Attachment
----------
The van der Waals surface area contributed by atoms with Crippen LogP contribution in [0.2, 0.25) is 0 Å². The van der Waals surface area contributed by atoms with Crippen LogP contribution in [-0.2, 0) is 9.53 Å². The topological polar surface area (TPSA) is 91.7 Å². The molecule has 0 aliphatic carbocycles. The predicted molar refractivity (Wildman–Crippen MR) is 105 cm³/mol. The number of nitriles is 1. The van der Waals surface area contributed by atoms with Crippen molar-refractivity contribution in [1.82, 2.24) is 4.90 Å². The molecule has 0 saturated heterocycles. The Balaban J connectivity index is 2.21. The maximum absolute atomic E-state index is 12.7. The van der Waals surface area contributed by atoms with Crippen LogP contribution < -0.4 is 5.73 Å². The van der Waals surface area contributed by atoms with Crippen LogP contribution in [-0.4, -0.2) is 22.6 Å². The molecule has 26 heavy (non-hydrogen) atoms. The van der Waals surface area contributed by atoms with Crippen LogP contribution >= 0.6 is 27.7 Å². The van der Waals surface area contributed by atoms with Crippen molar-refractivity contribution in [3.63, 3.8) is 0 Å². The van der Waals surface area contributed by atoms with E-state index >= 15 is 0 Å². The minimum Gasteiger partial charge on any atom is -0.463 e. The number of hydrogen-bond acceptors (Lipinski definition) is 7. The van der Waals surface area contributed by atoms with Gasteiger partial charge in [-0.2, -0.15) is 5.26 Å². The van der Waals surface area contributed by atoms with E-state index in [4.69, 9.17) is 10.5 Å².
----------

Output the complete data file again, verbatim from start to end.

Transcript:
The van der Waals surface area contributed by atoms with Crippen LogP contribution in [0.2, 0.25) is 0 Å². The van der Waals surface area contributed by atoms with Crippen LogP contribution in [-0.2, 0) is 9.53 Å². The topological polar surface area (TPSA) is 91.7 Å². The molecule has 0 aliphatic carbocycles. The predicted molar refractivity (Wildman–Crippen MR) is 105 cm³/mol. The number of nitriles is 1. The van der Waals surface area contributed by atoms with Crippen molar-refractivity contribution in [1.82, 2.24) is 4.90 Å². The molecule has 0 saturated heterocycles. The Balaban J connectivity index is 2.21. The maximum absolute atomic E-state index is 12.7. The van der Waals surface area contributed by atoms with Crippen LogP contribution < -0.4 is 5.73 Å². The van der Waals surface area contributed by atoms with Crippen LogP contribution in [-0.4, -0.2) is 22.6 Å². The molecule has 26 heavy (non-hydrogen) atoms. The van der Waals surface area contributed by atoms with Crippen LogP contribution >= 0.6 is 27.7 Å². The van der Waals surface area contributed by atoms with Crippen molar-refractivity contribution in [3.63, 3.8) is 0 Å². The van der Waals surface area contributed by atoms with E-state index >= 15 is 0 Å². The minimum Gasteiger partial charge on any atom is -0.463 e. The number of hydrogen-bond acceptors (Lipinski definition) is 7. The van der Waals surface area contributed by atoms with Gasteiger partial charge in [-0.2, -0.15) is 5.26 Å². The van der Waals surface area contributed by atoms with E-state index in [4.69, 9.17) is 10.5 Å².